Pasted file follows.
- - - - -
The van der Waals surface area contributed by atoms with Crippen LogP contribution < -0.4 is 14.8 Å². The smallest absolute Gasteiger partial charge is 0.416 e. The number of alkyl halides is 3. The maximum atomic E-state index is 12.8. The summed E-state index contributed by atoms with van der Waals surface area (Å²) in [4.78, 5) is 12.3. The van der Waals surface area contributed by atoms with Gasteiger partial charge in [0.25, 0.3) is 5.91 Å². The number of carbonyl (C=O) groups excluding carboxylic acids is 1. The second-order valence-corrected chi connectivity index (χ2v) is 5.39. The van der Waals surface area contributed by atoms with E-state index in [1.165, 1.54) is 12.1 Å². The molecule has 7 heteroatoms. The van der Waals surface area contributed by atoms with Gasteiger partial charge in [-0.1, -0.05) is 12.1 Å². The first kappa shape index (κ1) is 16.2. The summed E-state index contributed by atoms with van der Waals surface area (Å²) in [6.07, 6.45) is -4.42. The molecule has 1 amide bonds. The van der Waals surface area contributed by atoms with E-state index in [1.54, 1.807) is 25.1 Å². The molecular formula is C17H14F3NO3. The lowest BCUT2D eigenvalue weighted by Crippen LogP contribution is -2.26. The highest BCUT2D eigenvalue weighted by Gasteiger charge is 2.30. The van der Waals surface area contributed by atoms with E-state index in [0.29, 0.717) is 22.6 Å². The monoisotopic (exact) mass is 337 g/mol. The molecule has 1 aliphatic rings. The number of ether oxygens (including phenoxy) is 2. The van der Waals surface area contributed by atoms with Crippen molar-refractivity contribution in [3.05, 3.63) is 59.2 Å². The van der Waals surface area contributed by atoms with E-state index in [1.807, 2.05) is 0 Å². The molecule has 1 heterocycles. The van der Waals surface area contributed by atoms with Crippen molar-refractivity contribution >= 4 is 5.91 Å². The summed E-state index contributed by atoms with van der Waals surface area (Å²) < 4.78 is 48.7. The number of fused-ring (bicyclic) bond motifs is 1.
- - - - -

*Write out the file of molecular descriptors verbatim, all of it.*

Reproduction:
The van der Waals surface area contributed by atoms with Crippen LogP contribution < -0.4 is 14.8 Å². The smallest absolute Gasteiger partial charge is 0.416 e. The number of alkyl halides is 3. The maximum atomic E-state index is 12.8. The summed E-state index contributed by atoms with van der Waals surface area (Å²) in [4.78, 5) is 12.3. The van der Waals surface area contributed by atoms with Gasteiger partial charge in [0.25, 0.3) is 5.91 Å². The number of carbonyl (C=O) groups excluding carboxylic acids is 1. The second-order valence-corrected chi connectivity index (χ2v) is 5.39. The van der Waals surface area contributed by atoms with E-state index in [1.165, 1.54) is 12.1 Å². The molecule has 7 heteroatoms. The van der Waals surface area contributed by atoms with Gasteiger partial charge in [-0.1, -0.05) is 12.1 Å². The first kappa shape index (κ1) is 16.2. The summed E-state index contributed by atoms with van der Waals surface area (Å²) in [6.07, 6.45) is -4.42. The molecule has 1 amide bonds. The van der Waals surface area contributed by atoms with E-state index in [1.54, 1.807) is 25.1 Å². The molecular formula is C17H14F3NO3. The lowest BCUT2D eigenvalue weighted by Crippen LogP contribution is -2.26. The highest BCUT2D eigenvalue weighted by Gasteiger charge is 2.30. The van der Waals surface area contributed by atoms with E-state index in [0.29, 0.717) is 22.6 Å². The monoisotopic (exact) mass is 337 g/mol. The molecule has 1 aliphatic rings. The number of ether oxygens (including phenoxy) is 2. The van der Waals surface area contributed by atoms with Crippen molar-refractivity contribution in [3.05, 3.63) is 59.2 Å². The van der Waals surface area contributed by atoms with E-state index in [1.807, 2.05) is 0 Å². The molecule has 1 heterocycles. The van der Waals surface area contributed by atoms with Crippen molar-refractivity contribution >= 4 is 5.91 Å². The summed E-state index contributed by atoms with van der Waals surface area (Å²) < 4.78 is 48.7. The number of fused-ring (bicyclic) bond motifs is 1.